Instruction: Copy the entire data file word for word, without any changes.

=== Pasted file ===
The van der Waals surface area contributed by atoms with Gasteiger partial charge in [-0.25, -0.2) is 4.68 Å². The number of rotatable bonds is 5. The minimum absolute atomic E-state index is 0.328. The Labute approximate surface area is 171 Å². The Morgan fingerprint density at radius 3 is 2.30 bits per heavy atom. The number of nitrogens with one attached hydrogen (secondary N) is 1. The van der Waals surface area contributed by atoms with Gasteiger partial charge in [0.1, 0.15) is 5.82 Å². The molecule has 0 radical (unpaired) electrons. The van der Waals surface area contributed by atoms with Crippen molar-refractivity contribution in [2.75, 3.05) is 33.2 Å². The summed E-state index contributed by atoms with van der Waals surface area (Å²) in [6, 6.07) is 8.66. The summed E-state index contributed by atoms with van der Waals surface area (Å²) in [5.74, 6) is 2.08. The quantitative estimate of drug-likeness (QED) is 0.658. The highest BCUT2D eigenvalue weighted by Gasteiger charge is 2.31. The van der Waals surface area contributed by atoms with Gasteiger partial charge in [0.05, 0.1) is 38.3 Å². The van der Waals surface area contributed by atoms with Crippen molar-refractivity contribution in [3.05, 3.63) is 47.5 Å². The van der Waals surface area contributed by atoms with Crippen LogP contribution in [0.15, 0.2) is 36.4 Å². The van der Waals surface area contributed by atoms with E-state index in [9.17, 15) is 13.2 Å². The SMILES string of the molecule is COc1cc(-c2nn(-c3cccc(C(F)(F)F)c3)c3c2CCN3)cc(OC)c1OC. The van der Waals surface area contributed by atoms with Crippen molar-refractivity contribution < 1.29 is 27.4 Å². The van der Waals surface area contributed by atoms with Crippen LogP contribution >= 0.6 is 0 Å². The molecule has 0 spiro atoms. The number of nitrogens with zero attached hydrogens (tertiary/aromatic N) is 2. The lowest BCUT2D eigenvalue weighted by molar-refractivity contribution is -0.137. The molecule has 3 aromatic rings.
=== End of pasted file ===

The van der Waals surface area contributed by atoms with Gasteiger partial charge in [-0.25, -0.2) is 4.68 Å². The number of rotatable bonds is 5. The minimum absolute atomic E-state index is 0.328. The Labute approximate surface area is 171 Å². The Morgan fingerprint density at radius 3 is 2.30 bits per heavy atom. The number of nitrogens with one attached hydrogen (secondary N) is 1. The van der Waals surface area contributed by atoms with Gasteiger partial charge in [0.1, 0.15) is 5.82 Å². The molecule has 0 radical (unpaired) electrons. The van der Waals surface area contributed by atoms with Crippen molar-refractivity contribution in [2.75, 3.05) is 33.2 Å². The summed E-state index contributed by atoms with van der Waals surface area (Å²) in [6, 6.07) is 8.66. The summed E-state index contributed by atoms with van der Waals surface area (Å²) in [5.74, 6) is 2.08. The quantitative estimate of drug-likeness (QED) is 0.658. The highest BCUT2D eigenvalue weighted by Gasteiger charge is 2.31. The van der Waals surface area contributed by atoms with Gasteiger partial charge in [0.05, 0.1) is 38.3 Å². The van der Waals surface area contributed by atoms with Crippen molar-refractivity contribution in [3.05, 3.63) is 47.5 Å². The van der Waals surface area contributed by atoms with Crippen LogP contribution in [0.15, 0.2) is 36.4 Å². The van der Waals surface area contributed by atoms with E-state index in [9.17, 15) is 13.2 Å². The SMILES string of the molecule is COc1cc(-c2nn(-c3cccc(C(F)(F)F)c3)c3c2CCN3)cc(OC)c1OC. The van der Waals surface area contributed by atoms with Crippen molar-refractivity contribution < 1.29 is 27.4 Å². The van der Waals surface area contributed by atoms with Crippen LogP contribution >= 0.6 is 0 Å². The molecule has 0 spiro atoms. The number of nitrogens with zero attached hydrogens (tertiary/aromatic N) is 2. The lowest BCUT2D eigenvalue weighted by molar-refractivity contribution is -0.137. The molecule has 3 aromatic rings.